Academic Language – what is it, why do we use it, and how can we help HE students develop it?

It is a common misconception that “academic” must mean long, complex and obscure. This course explores how we can help our students to develop a better understanding of the real nature and value of academic language and become accomplished readers and writers of academic literature.


The course uses a list of core features of academic language to develop deeper knowledge of common barriers to understanding and using academic language. It considers how we can use this list to identify students’ individual problems with academic language and make support more targeted when developing academic reading and writing skills.

Course Description

This is a practical based workshop. The focus will be on features of language (rather than essay structure or referencing). Using examples of accessible and obscure academic writing, student case studies, and academic literature on the core features of academic language, we will explore:

  • What academic language is – what features or characteristics make it “academic” (regardless of academic discipline)
  • Why academic language is useful and what it aims to achieve
  • Ways in which academic language is sometimes misused and how we can differentiate between good and bad.
  • Which features make academic literature particularly difficult to understand, and how we can support our students to overcome those obstacles
  • How we can use students’ experience of struggling to understand academic writing, to improve their own writing.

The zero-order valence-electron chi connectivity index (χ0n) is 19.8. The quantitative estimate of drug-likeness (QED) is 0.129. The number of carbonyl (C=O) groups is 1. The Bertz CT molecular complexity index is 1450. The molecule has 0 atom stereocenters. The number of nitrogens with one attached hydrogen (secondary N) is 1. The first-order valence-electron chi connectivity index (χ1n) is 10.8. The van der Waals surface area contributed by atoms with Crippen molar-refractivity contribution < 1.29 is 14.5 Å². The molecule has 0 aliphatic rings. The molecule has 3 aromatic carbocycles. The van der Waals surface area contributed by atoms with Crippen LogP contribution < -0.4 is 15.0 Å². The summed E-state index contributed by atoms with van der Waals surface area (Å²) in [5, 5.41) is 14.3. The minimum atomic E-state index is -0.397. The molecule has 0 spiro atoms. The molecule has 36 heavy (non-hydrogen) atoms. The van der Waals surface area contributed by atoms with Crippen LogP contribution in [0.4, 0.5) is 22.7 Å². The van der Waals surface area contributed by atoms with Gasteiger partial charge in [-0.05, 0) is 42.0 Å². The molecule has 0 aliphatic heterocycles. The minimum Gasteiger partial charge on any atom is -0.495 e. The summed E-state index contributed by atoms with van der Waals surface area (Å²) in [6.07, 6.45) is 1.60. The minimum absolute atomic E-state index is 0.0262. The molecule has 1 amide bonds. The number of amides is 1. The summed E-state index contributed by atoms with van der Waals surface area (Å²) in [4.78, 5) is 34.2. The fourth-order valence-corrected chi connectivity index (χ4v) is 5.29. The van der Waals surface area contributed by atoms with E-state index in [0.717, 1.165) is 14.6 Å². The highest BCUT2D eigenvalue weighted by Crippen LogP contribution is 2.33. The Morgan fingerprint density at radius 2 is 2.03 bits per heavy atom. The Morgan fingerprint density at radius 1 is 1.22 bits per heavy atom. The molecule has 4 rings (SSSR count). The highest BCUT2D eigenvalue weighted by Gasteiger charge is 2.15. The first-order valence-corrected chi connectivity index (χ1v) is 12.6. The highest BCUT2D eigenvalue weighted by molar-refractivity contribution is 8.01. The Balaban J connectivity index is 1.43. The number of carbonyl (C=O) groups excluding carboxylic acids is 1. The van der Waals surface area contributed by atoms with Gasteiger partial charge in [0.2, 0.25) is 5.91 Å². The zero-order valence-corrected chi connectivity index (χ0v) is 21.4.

• Which features make it hard to produce academic writing,and how we can support our students to overcome those obstacles

The session will include a range of strategies and resources for developing a student’s academic language skills and knowledge. Delegates will have the opportunity to share ideas, practice and experience of working with students who have problems with academic language skills.

The day will cover

  • The core features of academic language (as defined in academic literature on the subject)
  • The types of barrier that each of these features can present to students
  • Practical strategies for teaching a student to recognise and overcome those barriers when reading and writing, so that they can actively take control of their academic work

Course Outcome

  • To Improve the participants’ own knowledge and understanding of the key features of academic language
  • To enable participants to apply evidence-based research to their teaching.
  • To enable participants to provide specifically targeted support when helping their students with academic reading and writing


Delegates should be educators working in Higher Education


None other than the above


This training course is delivered as a full-day session beginning with coffee, and registration from 9.00am. The presentation starts at 10.00am prompt and closes at 4:15pm. Please note that lunch is provided on all full-day training courses.

Joining Instructions

Joining instructions will be sent by email one week before the event to the email address given by the course booker. However, all the information you need for the day is within this page.

Terms & Conditions

By submitting a booking you are agreeing to pay Patoss Ltd within 30 days. You are also agreeing accept our Cancellation/Transfer Policy and Terms and Conditions which are shown at the bottom of the website page 


Sheila Rostill, Conference Administrator


T:   0330 135 7030

When & Where

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This course is worth 5 hours CPD